approved another $500,000 for Frei to "maintain the pace
and rhythm of his campaign effort." A secret memorandum to
National Security Advisor McGeorge Bundy from an aide noted that
"we can't afford to lose this one, so I don't think there
should be any economy shaving in this instance."
The CIA spent a total of $2.6 million directly underwriting the
campaign. An additional $3 million was spent on anti-Allende propaganda
activities designed to scare voters away from Allende's FRAP coalition.
The documentation ends a long standing debate in Chile as to
whether Frei himself was aware of this funding. On May 4, 1964,
Frei met with the deputy chief of mission in Chile. In a memorandum
of conversation sent through CIA channels to Washington, the DCM,
Mr. Jova, stated that Frei had expressed his "gravest concern"
that an unidentified businessman had been indiscrete in openly
discussing the $1 million dollars of funding due to come from
the U.S. government. Frei "hoped that all concerned would
be extremely careful on any loose talk on any matters connected
with financial assistance," Jova reported, "because
any linking of him to USG or U.S. private sector financial assistance
After Frei's victory on September 4, 1964, the "303 Committee"--the
new name of the interagency group responsible for covert operations--met
and discussed the U.S. contribution. According to minutes of the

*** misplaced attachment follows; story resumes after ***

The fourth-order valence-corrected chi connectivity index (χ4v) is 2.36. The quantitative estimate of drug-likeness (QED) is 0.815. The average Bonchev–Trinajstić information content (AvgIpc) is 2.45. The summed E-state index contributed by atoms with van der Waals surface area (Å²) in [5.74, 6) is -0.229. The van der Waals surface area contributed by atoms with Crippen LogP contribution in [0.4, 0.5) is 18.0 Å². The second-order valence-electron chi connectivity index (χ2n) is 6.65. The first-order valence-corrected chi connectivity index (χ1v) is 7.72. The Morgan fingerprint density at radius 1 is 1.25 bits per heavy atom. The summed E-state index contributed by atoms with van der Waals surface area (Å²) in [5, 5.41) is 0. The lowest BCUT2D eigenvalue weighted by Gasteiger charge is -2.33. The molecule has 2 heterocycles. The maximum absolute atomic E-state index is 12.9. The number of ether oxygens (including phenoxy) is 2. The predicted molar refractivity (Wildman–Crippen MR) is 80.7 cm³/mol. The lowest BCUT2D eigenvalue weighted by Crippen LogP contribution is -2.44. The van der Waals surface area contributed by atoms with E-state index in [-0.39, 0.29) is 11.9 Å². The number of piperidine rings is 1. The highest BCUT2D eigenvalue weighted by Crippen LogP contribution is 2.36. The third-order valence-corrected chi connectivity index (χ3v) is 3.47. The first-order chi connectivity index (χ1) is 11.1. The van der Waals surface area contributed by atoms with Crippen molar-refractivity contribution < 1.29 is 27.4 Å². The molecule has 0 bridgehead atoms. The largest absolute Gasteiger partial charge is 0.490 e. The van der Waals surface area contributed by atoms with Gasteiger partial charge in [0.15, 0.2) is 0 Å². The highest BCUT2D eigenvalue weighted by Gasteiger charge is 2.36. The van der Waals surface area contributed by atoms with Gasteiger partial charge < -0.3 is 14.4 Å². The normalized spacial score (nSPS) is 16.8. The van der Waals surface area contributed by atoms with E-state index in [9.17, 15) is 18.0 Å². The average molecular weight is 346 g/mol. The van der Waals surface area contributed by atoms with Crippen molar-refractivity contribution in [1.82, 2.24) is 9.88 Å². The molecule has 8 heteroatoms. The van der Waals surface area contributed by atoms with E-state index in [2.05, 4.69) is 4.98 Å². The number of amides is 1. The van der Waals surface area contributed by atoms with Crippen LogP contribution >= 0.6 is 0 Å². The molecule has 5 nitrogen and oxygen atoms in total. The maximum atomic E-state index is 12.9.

meeting, "Mr. Bundy indicated that a vote of commendation
should be extended to those responsible for the successful outcome
of the Chilean election." CIA Director John McCone "remarked
that the voters, themselves, in Chile deserved some commendation."
A special report prepared by the CIA on Chile's new president-elect
noted that "with some good fortune and tactful handling,
Frei could become an outstanding leader and statesman in Latin
America and an exceptionally valuable, if occasionally carping,
friend of the United States."
In the aftermath of the election, the CIA and the State Department
continued to fight over whether and how to exercise U.S. influence
over Frei. In a September 30th meeting between State Department
and CIA officials, the head of covert operations, Desmond Fitzgerald
was told that Secretary of State Dean Rusk "doesn't want
us in our dealings with the Frei Government to use leverage acquired
through support of the CD [Christian Democrats]." "Fitzgerald
said this made him very unhappy," according to the memorandum
of conversation. The Assistant Secretary of State, Thomas Mann,
told the CIA that he doubted Rusk's directive "was as sweeping
as it sounds."
The new FRUS volume also includes more than a dozen State Department
documents on U.S.
policy leading up to the 1964 coup in Brazil, but
none of the hundreds of CIA records on covert support for the
military coup plotters believed to exist. In the spirit of the
CIA’s decision to declassify some documents on the 1964
Chilean election, the National Security Archive called on the
Agency to release the entire record on Brazil, and all other documents
on covert action in Chile during the 1960s.
According to Kornbluh, “After four decades, there is no
conceivable justification for continuing to cover up this history.”
here for a selection of documents on the 1964 election in Chile